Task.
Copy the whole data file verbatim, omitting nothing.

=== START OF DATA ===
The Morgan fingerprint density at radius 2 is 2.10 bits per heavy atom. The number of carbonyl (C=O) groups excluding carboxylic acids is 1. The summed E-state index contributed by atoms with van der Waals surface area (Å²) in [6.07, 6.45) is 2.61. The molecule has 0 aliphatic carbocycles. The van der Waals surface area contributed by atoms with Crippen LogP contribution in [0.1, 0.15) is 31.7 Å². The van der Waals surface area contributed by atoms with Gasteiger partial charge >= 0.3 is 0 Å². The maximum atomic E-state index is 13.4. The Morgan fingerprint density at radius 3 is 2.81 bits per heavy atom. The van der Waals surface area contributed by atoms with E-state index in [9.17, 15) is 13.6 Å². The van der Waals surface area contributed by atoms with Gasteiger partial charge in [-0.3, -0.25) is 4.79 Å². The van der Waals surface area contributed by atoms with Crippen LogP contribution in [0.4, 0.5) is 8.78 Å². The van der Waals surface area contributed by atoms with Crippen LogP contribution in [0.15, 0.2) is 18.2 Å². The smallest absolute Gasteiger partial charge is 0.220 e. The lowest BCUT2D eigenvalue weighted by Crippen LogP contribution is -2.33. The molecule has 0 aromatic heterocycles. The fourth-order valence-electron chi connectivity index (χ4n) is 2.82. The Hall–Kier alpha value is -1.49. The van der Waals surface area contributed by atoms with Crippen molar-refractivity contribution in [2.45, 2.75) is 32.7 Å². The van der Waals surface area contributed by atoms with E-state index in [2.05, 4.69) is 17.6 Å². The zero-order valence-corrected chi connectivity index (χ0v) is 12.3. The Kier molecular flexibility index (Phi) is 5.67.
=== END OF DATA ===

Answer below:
The Morgan fingerprint density at radius 2 is 2.10 bits per heavy atom. The number of carbonyl (C=O) groups excluding carboxylic acids is 1. The summed E-state index contributed by atoms with van der Waals surface area (Å²) in [6.07, 6.45) is 2.61. The molecule has 0 aliphatic carbocycles. The van der Waals surface area contributed by atoms with Crippen LogP contribution in [0.1, 0.15) is 31.7 Å². The van der Waals surface area contributed by atoms with Gasteiger partial charge >= 0.3 is 0 Å². The maximum atomic E-state index is 13.4. The Morgan fingerprint density at radius 3 is 2.81 bits per heavy atom. The van der Waals surface area contributed by atoms with E-state index in [9.17, 15) is 13.6 Å². The van der Waals surface area contributed by atoms with Gasteiger partial charge in [-0.3, -0.25) is 4.79 Å². The van der Waals surface area contributed by atoms with Crippen LogP contribution in [0.4, 0.5) is 8.78 Å². The van der Waals surface area contributed by atoms with Crippen LogP contribution in [0.15, 0.2) is 18.2 Å². The smallest absolute Gasteiger partial charge is 0.220 e. The lowest BCUT2D eigenvalue weighted by Crippen LogP contribution is -2.33. The molecule has 0 aromatic heterocycles. The fourth-order valence-electron chi connectivity index (χ4n) is 2.82. The Hall–Kier alpha value is -1.49. The van der Waals surface area contributed by atoms with Crippen molar-refractivity contribution in [2.45, 2.75) is 32.7 Å². The van der Waals surface area contributed by atoms with E-state index in [2.05, 4.69) is 17.6 Å². The zero-order valence-corrected chi connectivity index (χ0v) is 12.3. The Kier molecular flexibility index (Phi) is 5.67.